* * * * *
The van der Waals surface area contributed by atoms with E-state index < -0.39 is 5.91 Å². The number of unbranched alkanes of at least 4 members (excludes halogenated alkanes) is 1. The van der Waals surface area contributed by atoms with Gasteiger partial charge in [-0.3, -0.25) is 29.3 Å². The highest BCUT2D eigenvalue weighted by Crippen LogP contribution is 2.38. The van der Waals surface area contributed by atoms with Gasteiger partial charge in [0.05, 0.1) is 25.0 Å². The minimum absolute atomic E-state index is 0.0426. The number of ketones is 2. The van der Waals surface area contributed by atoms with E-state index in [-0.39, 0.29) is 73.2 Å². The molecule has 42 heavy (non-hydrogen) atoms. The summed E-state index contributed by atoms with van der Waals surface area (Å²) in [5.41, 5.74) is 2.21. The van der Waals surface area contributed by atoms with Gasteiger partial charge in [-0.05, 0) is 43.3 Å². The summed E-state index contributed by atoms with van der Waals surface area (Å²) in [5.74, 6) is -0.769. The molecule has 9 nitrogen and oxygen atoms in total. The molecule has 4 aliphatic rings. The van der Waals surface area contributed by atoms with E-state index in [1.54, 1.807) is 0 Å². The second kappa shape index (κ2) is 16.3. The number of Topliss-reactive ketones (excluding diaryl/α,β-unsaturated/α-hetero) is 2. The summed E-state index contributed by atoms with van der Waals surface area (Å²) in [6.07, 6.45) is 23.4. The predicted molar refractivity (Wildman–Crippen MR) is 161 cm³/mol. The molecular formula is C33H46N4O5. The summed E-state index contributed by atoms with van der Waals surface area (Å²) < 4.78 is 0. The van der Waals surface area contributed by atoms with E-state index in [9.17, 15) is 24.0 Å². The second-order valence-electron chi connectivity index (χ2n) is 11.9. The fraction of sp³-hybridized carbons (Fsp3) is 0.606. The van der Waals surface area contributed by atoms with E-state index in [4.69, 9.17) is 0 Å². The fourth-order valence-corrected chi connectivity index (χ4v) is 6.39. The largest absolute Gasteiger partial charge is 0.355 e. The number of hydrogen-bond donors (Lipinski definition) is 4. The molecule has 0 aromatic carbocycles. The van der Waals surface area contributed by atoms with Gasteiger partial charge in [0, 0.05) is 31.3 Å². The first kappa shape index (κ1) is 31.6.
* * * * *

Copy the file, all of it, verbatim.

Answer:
The van der Waals surface area contributed by atoms with E-state index < -0.39 is 5.91 Å². The number of unbranched alkanes of at least 4 members (excludes halogenated alkanes) is 1. The van der Waals surface area contributed by atoms with Gasteiger partial charge in [-0.3, -0.25) is 29.3 Å². The highest BCUT2D eigenvalue weighted by Crippen LogP contribution is 2.38. The van der Waals surface area contributed by atoms with Gasteiger partial charge in [0.05, 0.1) is 25.0 Å². The minimum absolute atomic E-state index is 0.0426. The number of ketones is 2. The van der Waals surface area contributed by atoms with E-state index in [-0.39, 0.29) is 73.2 Å². The molecule has 42 heavy (non-hydrogen) atoms. The summed E-state index contributed by atoms with van der Waals surface area (Å²) in [5.41, 5.74) is 2.21. The van der Waals surface area contributed by atoms with Gasteiger partial charge in [-0.05, 0) is 43.3 Å². The summed E-state index contributed by atoms with van der Waals surface area (Å²) in [5.74, 6) is -0.769. The molecule has 9 nitrogen and oxygen atoms in total. The molecule has 4 aliphatic rings. The van der Waals surface area contributed by atoms with E-state index in [1.54, 1.807) is 0 Å². The second kappa shape index (κ2) is 16.3. The number of Topliss-reactive ketones (excluding diaryl/α,β-unsaturated/α-hetero) is 2. The summed E-state index contributed by atoms with van der Waals surface area (Å²) in [6.07, 6.45) is 23.4. The predicted molar refractivity (Wildman–Crippen MR) is 161 cm³/mol. The molecular formula is C33H46N4O5. The summed E-state index contributed by atoms with van der Waals surface area (Å²) < 4.78 is 0. The van der Waals surface area contributed by atoms with E-state index in [9.17, 15) is 24.0 Å². The second-order valence-electron chi connectivity index (χ2n) is 11.9. The fraction of sp³-hybridized carbons (Fsp3) is 0.606. The van der Waals surface area contributed by atoms with E-state index in [4.69, 9.17) is 0 Å². The fourth-order valence-corrected chi connectivity index (χ4v) is 6.39. The largest absolute Gasteiger partial charge is 0.355 e. The number of hydrogen-bond donors (Lipinski definition) is 4. The molecule has 0 aromatic carbocycles. The van der Waals surface area contributed by atoms with Gasteiger partial charge in [0, 0.05) is 31.3 Å². The first kappa shape index (κ1) is 31.6.